- The Washington Times - Wednesday, December 20, 2006

11:44 a.m.

BAGHDAD — New Defense Secretary Robert Gates, in an unannounced trip to the battlefront, discussed a possible infusion of more U.S. troops into Iraq with American commanders today but said he has made no decisions.

On just his third day in his post, Mr. Gates journeyed to Iraq armed with a mandate from President Bush to help forge a new Iraq war strategy. His goal is get advice from his top military commanders on a new strategy for the increasingly unpopular, costly and chaotic war.

“We discussed the obvious things,” Mr. Gates told reporters after meeting with top U.S. generals. “We discussed the possibility of a surge and the potential for what it might accomplish.”

His trip so soon after taking office underscored the Bush administration’s effort to be seen as energetically seeking a new path in the conflict.

Mr. Gates said he was only beginning the process of determining how to reshape U.S. policy in the war. He said that before making final decisions, he would confer also with top Iraqi officials about what the future American role in the country should be.

Mr. Gates spoke to reporters after meeting with commanders, including Army Gen. John Abizaid, commander of U.S. forces in the Middle East; Gen. George Casey, the top commander in Iraq; and Army Lt. Gen. Ray Odierno, in charge of day-to-day operations in Iraq.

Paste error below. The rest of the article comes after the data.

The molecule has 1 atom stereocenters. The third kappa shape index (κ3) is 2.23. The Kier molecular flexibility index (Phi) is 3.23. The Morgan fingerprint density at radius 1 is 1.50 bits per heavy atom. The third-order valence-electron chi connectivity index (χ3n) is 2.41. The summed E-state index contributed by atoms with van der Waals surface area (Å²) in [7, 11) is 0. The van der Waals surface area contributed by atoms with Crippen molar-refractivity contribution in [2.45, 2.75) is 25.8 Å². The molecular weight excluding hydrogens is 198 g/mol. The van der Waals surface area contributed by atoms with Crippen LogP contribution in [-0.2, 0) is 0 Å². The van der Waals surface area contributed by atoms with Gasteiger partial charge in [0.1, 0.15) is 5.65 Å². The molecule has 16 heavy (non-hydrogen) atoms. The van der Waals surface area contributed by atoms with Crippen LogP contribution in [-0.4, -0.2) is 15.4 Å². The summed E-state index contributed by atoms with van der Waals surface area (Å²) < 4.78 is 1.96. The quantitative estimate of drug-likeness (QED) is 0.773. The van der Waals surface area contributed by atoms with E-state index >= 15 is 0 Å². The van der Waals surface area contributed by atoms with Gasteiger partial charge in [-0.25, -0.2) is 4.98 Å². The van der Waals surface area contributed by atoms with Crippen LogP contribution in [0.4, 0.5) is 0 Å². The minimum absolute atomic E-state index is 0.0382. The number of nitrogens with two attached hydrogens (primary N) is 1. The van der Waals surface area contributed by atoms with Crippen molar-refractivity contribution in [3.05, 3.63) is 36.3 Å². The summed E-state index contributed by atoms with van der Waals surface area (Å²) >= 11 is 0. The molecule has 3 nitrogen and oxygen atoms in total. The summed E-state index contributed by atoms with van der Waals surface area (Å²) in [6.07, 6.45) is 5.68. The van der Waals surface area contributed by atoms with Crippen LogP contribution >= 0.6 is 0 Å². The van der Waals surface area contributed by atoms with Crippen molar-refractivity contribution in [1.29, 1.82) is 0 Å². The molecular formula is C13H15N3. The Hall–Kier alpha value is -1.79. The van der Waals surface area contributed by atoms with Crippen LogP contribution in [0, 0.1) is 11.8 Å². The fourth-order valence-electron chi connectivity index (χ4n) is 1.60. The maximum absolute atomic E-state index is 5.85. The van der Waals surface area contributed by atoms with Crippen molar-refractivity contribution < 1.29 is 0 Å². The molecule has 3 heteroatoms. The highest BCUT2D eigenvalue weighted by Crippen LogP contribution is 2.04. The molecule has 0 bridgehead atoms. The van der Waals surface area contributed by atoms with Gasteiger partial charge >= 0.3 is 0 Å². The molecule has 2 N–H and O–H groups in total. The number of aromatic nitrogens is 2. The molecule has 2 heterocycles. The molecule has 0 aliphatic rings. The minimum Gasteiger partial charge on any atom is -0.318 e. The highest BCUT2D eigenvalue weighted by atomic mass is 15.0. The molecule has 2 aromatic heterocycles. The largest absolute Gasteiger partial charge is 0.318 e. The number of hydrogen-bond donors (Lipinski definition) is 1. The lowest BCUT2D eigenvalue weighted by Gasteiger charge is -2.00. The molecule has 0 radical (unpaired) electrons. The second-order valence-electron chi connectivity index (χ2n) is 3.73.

Gen. Abizaid and Gen. Casey both have raised questions in the past about the value of sending thousands of extra troops into Iraq, where violence has been rising in recent months.

Several top U.S. commanders have been wary of even a short-term troop increase, saying it might only bring a temporary respite to the violence while confronting the United States with shortages of fresh troops in the future.

Asked at a press briefing about a possible surge of U.S. troops, Gen. Casey repeated his concern that additional troops have to be for a particular reason.

“I’m not necessarily opposed to the idea, but what I want to see happen is when, if we do bring more American troops here, they help us progress to our strategic objectives,” he said.

“All options are on the table,” Gen. Abizaid said.

Mr. Gates and the generals did not cite any figures or timetables for any troop increase.

Among the proposals Mr. Bush is considering is buttressing the 140,000 U.S. troops currently in Iraq to try to control surging violence in Baghdad and the unabated Sunni insurgency in Anbar province. Extra forces also would make it easier for the United States to increase the number of American advisers for Iraqi security forces.

Shortly before Mr. Gates’ arrival, the U.S. military in Iraq announced that a senior al Qaeda leader had been arrested in Mosul on Thursday and that security responsibilities in Iraq’s southern Najaf province were handed over to Iraqi forces earlier today. It was not clear whether the announcements were timed to coincide with Mr. Gates’ visit.

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